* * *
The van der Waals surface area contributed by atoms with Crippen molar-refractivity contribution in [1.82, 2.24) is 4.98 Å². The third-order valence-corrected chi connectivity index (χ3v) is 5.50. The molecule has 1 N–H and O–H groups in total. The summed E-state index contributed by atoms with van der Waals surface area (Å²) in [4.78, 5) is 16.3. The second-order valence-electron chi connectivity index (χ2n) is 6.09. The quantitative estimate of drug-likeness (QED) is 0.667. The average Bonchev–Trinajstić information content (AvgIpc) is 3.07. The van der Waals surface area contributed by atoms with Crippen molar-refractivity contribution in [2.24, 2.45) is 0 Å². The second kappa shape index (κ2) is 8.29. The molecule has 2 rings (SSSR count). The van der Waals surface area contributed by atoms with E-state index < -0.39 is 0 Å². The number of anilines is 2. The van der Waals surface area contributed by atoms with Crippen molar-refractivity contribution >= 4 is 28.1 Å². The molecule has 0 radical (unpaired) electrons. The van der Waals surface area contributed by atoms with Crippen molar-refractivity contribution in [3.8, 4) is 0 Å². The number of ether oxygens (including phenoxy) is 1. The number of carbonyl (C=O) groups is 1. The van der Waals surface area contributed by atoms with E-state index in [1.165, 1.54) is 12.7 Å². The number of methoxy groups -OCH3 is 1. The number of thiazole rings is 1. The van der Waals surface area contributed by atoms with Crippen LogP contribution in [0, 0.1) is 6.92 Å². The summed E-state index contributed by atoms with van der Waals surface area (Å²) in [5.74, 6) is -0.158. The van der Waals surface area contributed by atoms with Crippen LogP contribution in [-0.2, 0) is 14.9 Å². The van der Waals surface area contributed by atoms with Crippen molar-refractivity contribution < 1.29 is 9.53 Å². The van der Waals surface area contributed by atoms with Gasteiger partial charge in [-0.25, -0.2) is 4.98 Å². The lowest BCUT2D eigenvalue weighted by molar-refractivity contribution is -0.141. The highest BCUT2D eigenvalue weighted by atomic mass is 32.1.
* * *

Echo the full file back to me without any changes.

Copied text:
The van der Waals surface area contributed by atoms with Crippen molar-refractivity contribution in [1.82, 2.24) is 4.98 Å². The third-order valence-corrected chi connectivity index (χ3v) is 5.50. The molecule has 1 N–H and O–H groups in total. The summed E-state index contributed by atoms with van der Waals surface area (Å²) in [4.78, 5) is 16.3. The second-order valence-electron chi connectivity index (χ2n) is 6.09. The quantitative estimate of drug-likeness (QED) is 0.667. The average Bonchev–Trinajstić information content (AvgIpc) is 3.07. The van der Waals surface area contributed by atoms with Crippen molar-refractivity contribution in [2.24, 2.45) is 0 Å². The second kappa shape index (κ2) is 8.29. The molecule has 2 rings (SSSR count). The van der Waals surface area contributed by atoms with E-state index < -0.39 is 0 Å². The number of anilines is 2. The van der Waals surface area contributed by atoms with Crippen molar-refractivity contribution >= 4 is 28.1 Å². The molecule has 0 radical (unpaired) electrons. The van der Waals surface area contributed by atoms with Crippen molar-refractivity contribution in [3.8, 4) is 0 Å². The number of ether oxygens (including phenoxy) is 1. The number of carbonyl (C=O) groups is 1. The van der Waals surface area contributed by atoms with E-state index in [1.165, 1.54) is 12.7 Å². The number of methoxy groups -OCH3 is 1. The number of thiazole rings is 1. The van der Waals surface area contributed by atoms with Crippen LogP contribution in [0, 0.1) is 6.92 Å². The summed E-state index contributed by atoms with van der Waals surface area (Å²) in [5.74, 6) is -0.158. The van der Waals surface area contributed by atoms with Crippen LogP contribution in [-0.2, 0) is 14.9 Å². The van der Waals surface area contributed by atoms with Crippen molar-refractivity contribution < 1.29 is 9.53 Å². The van der Waals surface area contributed by atoms with Gasteiger partial charge in [-0.25, -0.2) is 4.98 Å². The lowest BCUT2D eigenvalue weighted by molar-refractivity contribution is -0.141. The highest BCUT2D eigenvalue weighted by atomic mass is 32.1.